November 21, 2011 in Crime and Punishment
On Cinco de Mayo of this year, I was working at an off-duty detail for extra money at a local department store. I was in the car—probably typing or editing something for this blog—but I honestly don't remember what I was doing. At about nine o'clock the dispatcher came over the radio with a car crash that was just south of my location—about half a mile away. Normally a crash wouldn't take me off of my detail, but the notes said that it was a three-car collision where multiple children had been ejected from the vehicle and were lying dead in the street.
Those ones you go to. You don't think, you don't ask your boss—you just drive.
I never made it to the scene. Cops that were in better positions and a little bit faster had arrived already. What they needed was someone to divert the traffic that was coming from the south. I was immediately in the right place for that, so I threw my car in park, grabbed a flashlight, and tried to make some order out of the chaos that inevitably comes from telling people that they have to go somewhere other than where they want to. The intersection where I was could have definitely used a second officer, but we're all used to making due with less. That's not a gripe. Even when times are good and we're fully staffed, we don't always have a backup when we need one.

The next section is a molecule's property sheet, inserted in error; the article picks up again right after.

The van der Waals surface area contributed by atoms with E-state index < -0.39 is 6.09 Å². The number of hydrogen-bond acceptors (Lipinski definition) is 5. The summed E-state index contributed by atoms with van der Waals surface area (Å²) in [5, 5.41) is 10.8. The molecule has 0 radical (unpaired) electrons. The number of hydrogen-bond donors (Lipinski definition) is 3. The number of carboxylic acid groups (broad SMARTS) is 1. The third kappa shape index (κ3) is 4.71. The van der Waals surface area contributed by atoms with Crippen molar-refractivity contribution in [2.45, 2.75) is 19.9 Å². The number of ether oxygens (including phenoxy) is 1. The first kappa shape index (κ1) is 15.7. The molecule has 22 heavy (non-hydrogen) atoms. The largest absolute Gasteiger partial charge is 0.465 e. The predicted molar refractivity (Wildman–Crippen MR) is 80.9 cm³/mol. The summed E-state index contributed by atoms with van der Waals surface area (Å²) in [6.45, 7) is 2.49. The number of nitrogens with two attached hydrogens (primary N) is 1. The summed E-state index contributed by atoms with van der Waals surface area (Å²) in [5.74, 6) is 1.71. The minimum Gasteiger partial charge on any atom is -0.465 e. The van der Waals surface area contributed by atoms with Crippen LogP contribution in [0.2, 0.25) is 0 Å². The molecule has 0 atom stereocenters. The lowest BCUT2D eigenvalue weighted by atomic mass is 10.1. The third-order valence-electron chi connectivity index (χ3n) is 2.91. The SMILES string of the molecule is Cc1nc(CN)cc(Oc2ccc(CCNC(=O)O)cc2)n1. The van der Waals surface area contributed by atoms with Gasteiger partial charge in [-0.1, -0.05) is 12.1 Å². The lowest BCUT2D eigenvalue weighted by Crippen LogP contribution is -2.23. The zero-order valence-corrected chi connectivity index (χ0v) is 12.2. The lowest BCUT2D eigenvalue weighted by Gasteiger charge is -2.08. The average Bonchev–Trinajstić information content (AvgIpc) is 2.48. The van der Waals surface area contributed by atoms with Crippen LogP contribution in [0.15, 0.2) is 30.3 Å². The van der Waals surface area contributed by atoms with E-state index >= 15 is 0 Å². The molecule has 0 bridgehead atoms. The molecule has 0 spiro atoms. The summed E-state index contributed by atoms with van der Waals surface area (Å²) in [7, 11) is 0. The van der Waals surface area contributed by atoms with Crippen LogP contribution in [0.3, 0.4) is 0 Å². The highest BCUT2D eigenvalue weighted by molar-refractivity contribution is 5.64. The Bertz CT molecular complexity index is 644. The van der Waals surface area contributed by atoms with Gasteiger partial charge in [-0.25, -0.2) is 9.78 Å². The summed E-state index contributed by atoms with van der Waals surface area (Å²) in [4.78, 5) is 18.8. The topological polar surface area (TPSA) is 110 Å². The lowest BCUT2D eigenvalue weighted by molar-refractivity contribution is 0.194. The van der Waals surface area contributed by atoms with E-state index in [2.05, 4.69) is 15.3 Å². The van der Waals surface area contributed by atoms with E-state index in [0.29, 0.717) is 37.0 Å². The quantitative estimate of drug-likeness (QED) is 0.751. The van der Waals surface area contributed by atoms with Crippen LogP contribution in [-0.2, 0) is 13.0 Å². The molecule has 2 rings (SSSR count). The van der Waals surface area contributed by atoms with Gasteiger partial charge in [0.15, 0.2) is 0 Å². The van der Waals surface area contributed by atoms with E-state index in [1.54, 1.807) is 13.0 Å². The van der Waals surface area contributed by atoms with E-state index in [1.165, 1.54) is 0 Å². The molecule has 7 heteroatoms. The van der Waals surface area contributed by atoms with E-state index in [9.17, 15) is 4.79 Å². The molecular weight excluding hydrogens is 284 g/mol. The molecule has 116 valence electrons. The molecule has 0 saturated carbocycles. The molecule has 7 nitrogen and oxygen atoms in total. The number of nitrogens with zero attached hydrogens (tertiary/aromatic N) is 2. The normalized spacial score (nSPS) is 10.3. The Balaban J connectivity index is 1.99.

It was pretty early in the whole operation when I noticed that there was a truck behind me that had been going southbound and was trying to make a left turn, which would have taken it right across the path that I had established for the u-turning vehicles. Allowing it to go was out of the question. If I let it get past me, it would be heading right back in the direction of the crash scene where people were lying dead.
Without much emotion, I shouted over my shoulder, "You can't go that way. You have to go south."
I heard something like, "But I live over there."
The plea fell on deaf ears. The driver was a woman, and I just didn't care about where she lived, or why she wanted to make the turn, or anything else that was in conflict with what I knew needed to get done. She just couldn't go that way and she had to be all right with that. Things like that are pretty routine with traffic direction, and I needed to keep my focus on what I was doing. Cops get killed looking away from traffic. It's easy for drivers not to notice the stick figure dressed in black with all of the flashing lights going.
About a half a minute went by when I noticed that her truck still hadn't moved. I yelled that I couldn't do anything for her and that she should keep going. Again I heard some plea about her house. I had a little break in the traffic, so I tried to offer a quick bit of advice.
"You can either drive around for a while, or park your car somewhere and walk in. You can get it later."
She responded by putting on her hazard lights and starting to get out of the truck. In the meantime, the traffic in front of me had started building again. I yelled over my shoulder for her to stay in the truck and drive away. She didn't listen.